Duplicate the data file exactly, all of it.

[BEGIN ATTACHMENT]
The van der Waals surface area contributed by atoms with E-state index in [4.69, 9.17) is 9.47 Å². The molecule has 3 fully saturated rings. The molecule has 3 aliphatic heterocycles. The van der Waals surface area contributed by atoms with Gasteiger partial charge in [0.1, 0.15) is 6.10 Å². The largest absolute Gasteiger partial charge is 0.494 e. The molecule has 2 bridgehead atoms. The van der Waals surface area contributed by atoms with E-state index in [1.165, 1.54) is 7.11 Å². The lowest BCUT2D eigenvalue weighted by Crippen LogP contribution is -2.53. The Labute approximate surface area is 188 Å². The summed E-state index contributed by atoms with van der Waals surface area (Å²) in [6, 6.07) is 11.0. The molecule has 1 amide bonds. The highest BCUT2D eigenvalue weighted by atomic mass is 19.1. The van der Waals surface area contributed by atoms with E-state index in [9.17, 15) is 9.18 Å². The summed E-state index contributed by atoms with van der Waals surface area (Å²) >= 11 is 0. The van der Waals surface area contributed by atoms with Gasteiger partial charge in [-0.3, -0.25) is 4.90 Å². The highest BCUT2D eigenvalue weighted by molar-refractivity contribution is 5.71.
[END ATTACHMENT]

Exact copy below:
The van der Waals surface area contributed by atoms with E-state index in [4.69, 9.17) is 9.47 Å². The molecule has 3 fully saturated rings. The molecule has 3 aliphatic heterocycles. The van der Waals surface area contributed by atoms with Gasteiger partial charge in [0.1, 0.15) is 6.10 Å². The largest absolute Gasteiger partial charge is 0.494 e. The molecule has 2 bridgehead atoms. The van der Waals surface area contributed by atoms with E-state index in [1.165, 1.54) is 7.11 Å². The lowest BCUT2D eigenvalue weighted by Crippen LogP contribution is -2.53. The Labute approximate surface area is 188 Å². The summed E-state index contributed by atoms with van der Waals surface area (Å²) in [6, 6.07) is 11.0. The molecule has 1 amide bonds. The highest BCUT2D eigenvalue weighted by atomic mass is 19.1. The van der Waals surface area contributed by atoms with E-state index in [9.17, 15) is 9.18 Å². The summed E-state index contributed by atoms with van der Waals surface area (Å²) >= 11 is 0. The van der Waals surface area contributed by atoms with Gasteiger partial charge in [-0.3, -0.25) is 4.90 Å². The highest BCUT2D eigenvalue weighted by molar-refractivity contribution is 5.71.